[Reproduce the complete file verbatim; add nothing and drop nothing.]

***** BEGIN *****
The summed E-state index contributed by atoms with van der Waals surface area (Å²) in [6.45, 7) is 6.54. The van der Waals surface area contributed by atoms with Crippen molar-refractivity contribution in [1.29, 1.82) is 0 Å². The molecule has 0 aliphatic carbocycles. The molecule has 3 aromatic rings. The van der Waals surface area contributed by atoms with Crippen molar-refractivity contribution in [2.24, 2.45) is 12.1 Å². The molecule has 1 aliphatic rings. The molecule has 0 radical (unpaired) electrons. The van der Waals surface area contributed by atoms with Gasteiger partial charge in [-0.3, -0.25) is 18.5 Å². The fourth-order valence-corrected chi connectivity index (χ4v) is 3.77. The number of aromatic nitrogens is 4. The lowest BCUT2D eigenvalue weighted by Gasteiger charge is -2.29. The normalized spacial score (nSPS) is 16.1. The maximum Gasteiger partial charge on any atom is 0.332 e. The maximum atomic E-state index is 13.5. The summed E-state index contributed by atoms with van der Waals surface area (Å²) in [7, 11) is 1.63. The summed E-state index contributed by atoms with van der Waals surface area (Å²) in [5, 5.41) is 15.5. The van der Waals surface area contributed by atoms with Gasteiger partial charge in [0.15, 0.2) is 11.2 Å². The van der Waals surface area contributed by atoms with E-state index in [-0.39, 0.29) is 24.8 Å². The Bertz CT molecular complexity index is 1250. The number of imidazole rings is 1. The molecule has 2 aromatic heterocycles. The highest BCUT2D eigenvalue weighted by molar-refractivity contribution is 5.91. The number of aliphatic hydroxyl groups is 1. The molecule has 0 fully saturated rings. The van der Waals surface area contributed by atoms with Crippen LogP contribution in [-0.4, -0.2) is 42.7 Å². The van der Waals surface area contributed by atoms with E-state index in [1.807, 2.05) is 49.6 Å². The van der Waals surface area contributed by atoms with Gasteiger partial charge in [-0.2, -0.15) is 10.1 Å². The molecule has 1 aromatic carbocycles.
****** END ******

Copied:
The summed E-state index contributed by atoms with van der Waals surface area (Å²) in [6.45, 7) is 6.54. The van der Waals surface area contributed by atoms with Crippen molar-refractivity contribution in [1.29, 1.82) is 0 Å². The molecule has 0 aliphatic carbocycles. The molecule has 3 aromatic rings. The van der Waals surface area contributed by atoms with Crippen molar-refractivity contribution in [2.24, 2.45) is 12.1 Å². The molecule has 1 aliphatic rings. The molecule has 0 radical (unpaired) electrons. The van der Waals surface area contributed by atoms with Gasteiger partial charge in [-0.3, -0.25) is 18.5 Å². The fourth-order valence-corrected chi connectivity index (χ4v) is 3.77. The number of aromatic nitrogens is 4. The lowest BCUT2D eigenvalue weighted by Gasteiger charge is -2.29. The normalized spacial score (nSPS) is 16.1. The maximum Gasteiger partial charge on any atom is 0.332 e. The maximum atomic E-state index is 13.5. The summed E-state index contributed by atoms with van der Waals surface area (Å²) in [7, 11) is 1.63. The summed E-state index contributed by atoms with van der Waals surface area (Å²) in [5, 5.41) is 15.5. The van der Waals surface area contributed by atoms with Gasteiger partial charge in [0.15, 0.2) is 11.2 Å². The van der Waals surface area contributed by atoms with E-state index in [-0.39, 0.29) is 24.8 Å². The Bertz CT molecular complexity index is 1250. The number of imidazole rings is 1. The molecule has 2 aromatic heterocycles. The highest BCUT2D eigenvalue weighted by molar-refractivity contribution is 5.91. The number of aliphatic hydroxyl groups is 1. The molecule has 0 fully saturated rings. The van der Waals surface area contributed by atoms with Crippen LogP contribution in [-0.4, -0.2) is 42.7 Å². The van der Waals surface area contributed by atoms with E-state index in [1.807, 2.05) is 49.6 Å². The van der Waals surface area contributed by atoms with Gasteiger partial charge in [-0.2, -0.15) is 10.1 Å². The molecule has 1 aromatic carbocycles.